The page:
Joseph Henry Sharp (1859 - 1953) undertook a remarkable, life-long quest to venture west in search of unexplored places, subjects, and insights. As the thirty-five-year-old Sharp told his home town newspaper in 1894 after his first meaningful trip into the Southwest, “Any one willing to sacrifice a few modern comforts and rough it through the mountains and Indian pueblos of New Mexico can experience a novel life, fully repaying the time and trouble.” Sharp’s enduring vision was subsumed in a life in art among people whom he recognized as the “real Americans” and began in earnest when, around 1899, he came to the realization that “The Indian is becoming a factor for distinctly American pictures.” And to become a leader in that movement, he dedicated himself both to making a historical record of individuals in paint and to documenting the quotidian life of Plains and Southwestern indigenous peoples. Using first-hand experience, Sharp set himself apart from his contemporaries. As one critic noted in 1908, “Mr. Sharp has succeeded in doing what few white men have done – getting an insight into the real home life of the Indian. His Indians are not the austere, mock-heroic types that are painted by artists who work chiefly from imagination.”
Sharp stepped outside the bounds of many traditional western artists. Unlike his contemporaries Frederic Remington and Charles Russell, Sharp undertook serious art training both in Cincinnati and in European art centers like Antwerp, Munich, Paris, and Madrid. He painted scenes of women and men with equal fervor, never diminishing the former with sexist inferences as Russell was wont to do in the 1890s. Even when he settled primarily in the West after 1900, Sharp continued to exhibit his work in major exhibitions and institutions in art centers from Boston to Pittsburgh and New York to San Francisco. He played an important role in founding and sustaining the Society of Western Artists in the late 19th century and in the inception and perpetuation of the famous Taos Society of Artists. He remained steadfastly loyal to his traditional Beaux Arts style and techniques, but ventured outside those parameters frequently enough with Impressionist and Post-Impressionist works to keep from being stigmatized or limited in expression.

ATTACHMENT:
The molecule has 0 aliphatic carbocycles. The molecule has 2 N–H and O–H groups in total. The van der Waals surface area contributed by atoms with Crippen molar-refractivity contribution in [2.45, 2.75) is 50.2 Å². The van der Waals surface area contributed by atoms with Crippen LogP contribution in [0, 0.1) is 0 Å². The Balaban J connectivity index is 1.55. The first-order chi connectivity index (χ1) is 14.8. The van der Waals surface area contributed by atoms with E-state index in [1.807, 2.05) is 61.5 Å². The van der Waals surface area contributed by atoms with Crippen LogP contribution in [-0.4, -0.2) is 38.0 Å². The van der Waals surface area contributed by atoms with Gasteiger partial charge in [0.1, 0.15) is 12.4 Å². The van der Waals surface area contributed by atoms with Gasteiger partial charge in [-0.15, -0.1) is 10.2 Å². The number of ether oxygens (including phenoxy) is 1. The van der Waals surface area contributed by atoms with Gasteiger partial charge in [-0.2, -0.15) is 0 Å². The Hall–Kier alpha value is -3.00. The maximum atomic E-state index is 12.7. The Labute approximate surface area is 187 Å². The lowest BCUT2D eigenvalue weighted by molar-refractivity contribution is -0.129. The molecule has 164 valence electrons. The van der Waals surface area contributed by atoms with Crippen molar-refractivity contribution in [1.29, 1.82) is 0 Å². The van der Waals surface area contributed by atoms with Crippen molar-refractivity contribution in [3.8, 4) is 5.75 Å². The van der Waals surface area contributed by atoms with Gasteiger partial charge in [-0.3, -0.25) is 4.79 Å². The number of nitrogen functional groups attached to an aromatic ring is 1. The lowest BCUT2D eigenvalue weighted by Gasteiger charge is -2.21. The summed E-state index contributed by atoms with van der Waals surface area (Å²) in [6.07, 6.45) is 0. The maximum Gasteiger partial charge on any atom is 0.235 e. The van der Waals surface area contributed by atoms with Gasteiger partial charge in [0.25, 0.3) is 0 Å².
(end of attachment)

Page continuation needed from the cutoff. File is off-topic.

As Sharp embarked on his career as a full-time painter of Indians in 1901, he published a biographical sketch that addressed his achievements to date and assessed his fundamental character. It recounted that “Mr. Sharp is a typical American, full of tact and energy; ever on the alert for the new, beautiful and healthful in art: of a nervous temperament, and is a fine example of a self-made man.” As a token of an expansive oeuvre, Preparing for the Medicine Sweat, remains an uplifting example of Sharp's many explorations into cultural and natural accord, the joy of living, and the dignity of everyday existence among the Native people he was fortunate to know. At Sharp’s funeral more than fifty years later, his fellow Taos artist Ernest Blumenschein boasted of Sharp’s facility as a painter saying that through “his indefatigable labor [he] developed his technical skill to a point where he could put up his easel and paint with great speed whatever his eye could see. … He was the reporter, the recorder of absolute integrity of the American Indian. … He will go down in history with Russell and Remington.” Sharp would have been gratified with this conclusory assessment.